Norse Atlantic Airways Boeing 787 aircraft inflight

Norse Atlantic Airways loads launch routes, introductory fares


With demand for air travel surging in a big way following years of Covid restrictions and network contraction, Norse Atlantic Airways is looking to capture the low-cost longhaul transatlantic market that Norwegian Air facilitated not so long ago. Initiating ticket sales this week, Norse’s launch routes, based out of Oslo, come as a little bit of a surprise as they deviate from the new entrant’s original plans.

Norse had earlier indicated it would serve New York City at Stewart International Airport in Newburgh, New York; and the Los Angeles area at Ontario International Airport. It will instead operate directly to the major airports in those cities, JFK in New York and LAX in Los Angeles. While operating to JFK and LAX likely comes at a higher cost to the airline, the potential pool of passengers to capture is significantly higher. This change is in addition to previously announced routes to Fort Lauderdale and Orlando (MCO) in Florida.

The carrier will offer a two-cabin experience. Introductory economy one-way fares from New York bottom out at $129 for a bare bones experience with only a single small carry-on item and range up to $399 for a fully featured economy ticket with a carry-on bag, checked bag, seat selection, priority boarding, refundability, and a meal. The premium cabin fare ranges from $349 to $619 for all the bells and whistles including a wider seat with 35% more legroom

Passengers opting for the more bare bones economy fares will find a slew of available extras to add throughout the booking process, but they don’t come cheap. A standard checked bag on the JFK-OSL route comes in at $70, a single meal is offered for $30, and a $10 fee applies to passengers who do not check-in online. Booking a more inclusive fare seems like the obvious move to make for those who want amenities.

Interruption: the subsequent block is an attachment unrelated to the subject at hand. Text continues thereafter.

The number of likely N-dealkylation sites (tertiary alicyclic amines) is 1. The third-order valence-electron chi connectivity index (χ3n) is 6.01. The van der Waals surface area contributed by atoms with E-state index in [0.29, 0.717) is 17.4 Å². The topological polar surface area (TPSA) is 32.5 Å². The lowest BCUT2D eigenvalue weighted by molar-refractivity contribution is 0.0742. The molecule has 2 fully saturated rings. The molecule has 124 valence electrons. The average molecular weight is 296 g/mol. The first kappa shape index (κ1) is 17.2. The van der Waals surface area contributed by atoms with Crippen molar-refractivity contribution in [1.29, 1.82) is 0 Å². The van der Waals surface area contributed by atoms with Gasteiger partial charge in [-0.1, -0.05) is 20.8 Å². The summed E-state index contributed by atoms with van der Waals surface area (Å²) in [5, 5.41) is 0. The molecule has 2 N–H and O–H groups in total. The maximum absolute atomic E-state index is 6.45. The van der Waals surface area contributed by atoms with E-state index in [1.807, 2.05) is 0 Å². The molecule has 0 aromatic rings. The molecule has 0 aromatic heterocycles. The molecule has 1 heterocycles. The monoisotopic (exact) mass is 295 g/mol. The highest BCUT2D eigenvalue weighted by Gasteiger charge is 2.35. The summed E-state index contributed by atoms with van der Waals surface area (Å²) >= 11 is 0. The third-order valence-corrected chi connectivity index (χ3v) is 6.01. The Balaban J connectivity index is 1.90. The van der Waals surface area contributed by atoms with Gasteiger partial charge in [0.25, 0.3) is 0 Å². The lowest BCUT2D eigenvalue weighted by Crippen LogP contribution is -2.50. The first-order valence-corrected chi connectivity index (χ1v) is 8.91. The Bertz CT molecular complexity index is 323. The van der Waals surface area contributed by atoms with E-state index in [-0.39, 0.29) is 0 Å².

If this all sounds like the Norwegian of old to you, well, you wouldn’t be wrong. Norse will launch service using the very same Boeing 787-9s that were once operated by Norwegian. Economy passengers will find the standard 3-3-3 seating layout with approximately 31 inches of pitch.


Up in the massive 56-seat premium cabin, passengers will find deep cradle recliners in a 2-3-2 configuration. The premium seats offered by Norse are roomier than the premium economy seats offered by most competing airlines, so the value proposition is strong for price sensitive passengers.

Passengers at all seats in both cabins will have access to AC power outlets, USB ports, and Panasonic Avionics inflight entertainment screens.

“Enjoy the latest movies and TV shows on-demand in every seat. Explore new releases, or relax with old favourites — there’s something for everyone on board, from family fun, to comedy, action and more,” says the airline on its website.

While most of Norwegian’s 787s had Wi-Fi provided by Collins Aerospace operating on the Inmarsat Global Xpress (GX) satellite network, Norse’s updated site makes no mention of activating this system.

Where Norwegian could also count on connecting traffic throughout Europe to feed its longhaul operation, Norse will not offer any connecting services. Only time will tell if this plan will be a profitable success, but history says it will not be an easy task.

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Featured image credited to Norse Atlantic Airways